Fri 21 Jan 2022
Darren Mann, left, and Rodney Norman (pictured above) are on the committee and both are Special Constables for the area.
"Nothing has been done here in a long time aside from some surface capping last year," said Mr Norman. "Once one stone gets loose, the rest start to go as well, as you can see. More of the substrate underneath the foundations is being washed out as well. I think another strong north-easter would be catastrophic," he told the Guernsey Press.
The extent of the damage, raised here on Wednesday, has been addressed by States Agriculture, Countryside and Land Management Services, a sub-committee of Environment & Infrastructure. It said: "We plan to carry out further repairs at the very next spring tide, which will allow enough time for the repairs to be made and materials to set."
Separately, the parish is asking whether remedial action can be taken to prevent coastal erosion from worsening in front of the Peninsula Hotel. As part of its parish improvements programme, junior constable Bill Cohu organised with the moorings committee for the area used for boat and gear storage to be tidied up and picnic tables installed.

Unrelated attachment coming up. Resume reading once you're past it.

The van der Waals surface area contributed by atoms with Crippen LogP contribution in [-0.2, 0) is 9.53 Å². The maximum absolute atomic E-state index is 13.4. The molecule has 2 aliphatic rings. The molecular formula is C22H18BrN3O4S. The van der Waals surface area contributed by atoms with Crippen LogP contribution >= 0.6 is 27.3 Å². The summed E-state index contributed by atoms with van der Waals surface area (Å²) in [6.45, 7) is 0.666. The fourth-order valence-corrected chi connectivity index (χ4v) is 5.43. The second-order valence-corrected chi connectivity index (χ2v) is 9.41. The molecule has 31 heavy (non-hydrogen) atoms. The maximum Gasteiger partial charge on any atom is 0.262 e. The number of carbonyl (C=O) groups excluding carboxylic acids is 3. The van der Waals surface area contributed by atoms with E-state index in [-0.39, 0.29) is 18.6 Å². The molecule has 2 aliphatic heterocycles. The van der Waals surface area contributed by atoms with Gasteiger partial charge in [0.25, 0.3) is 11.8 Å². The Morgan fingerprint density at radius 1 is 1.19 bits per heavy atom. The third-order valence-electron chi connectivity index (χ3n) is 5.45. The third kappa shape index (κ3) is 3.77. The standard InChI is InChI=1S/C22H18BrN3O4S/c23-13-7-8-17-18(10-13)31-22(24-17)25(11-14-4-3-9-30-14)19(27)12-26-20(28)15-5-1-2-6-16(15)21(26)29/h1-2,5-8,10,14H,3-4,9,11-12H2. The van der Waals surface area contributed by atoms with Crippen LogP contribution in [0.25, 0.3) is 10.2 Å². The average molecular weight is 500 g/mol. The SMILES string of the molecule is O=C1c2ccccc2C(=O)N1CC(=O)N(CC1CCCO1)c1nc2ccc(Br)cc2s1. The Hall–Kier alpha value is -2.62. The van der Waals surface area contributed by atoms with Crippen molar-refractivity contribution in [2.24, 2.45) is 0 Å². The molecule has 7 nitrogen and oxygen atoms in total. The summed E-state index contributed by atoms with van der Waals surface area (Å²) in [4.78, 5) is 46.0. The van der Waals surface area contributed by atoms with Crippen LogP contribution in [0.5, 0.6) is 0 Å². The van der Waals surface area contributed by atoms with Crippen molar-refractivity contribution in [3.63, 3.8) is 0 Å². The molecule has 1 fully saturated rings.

These are now right on edge of the bay as rising sea levels have started to erode the margins of the bay. If it continues, said Mr Cohu, they would probably have to take the benches away to protect them.
States Agriculture, Countryside and Land Management Services has been asked to consider whether rock armouring, which has been placed along the stretch near the former Houmet Tavern, can be extended towards Rousse Pier.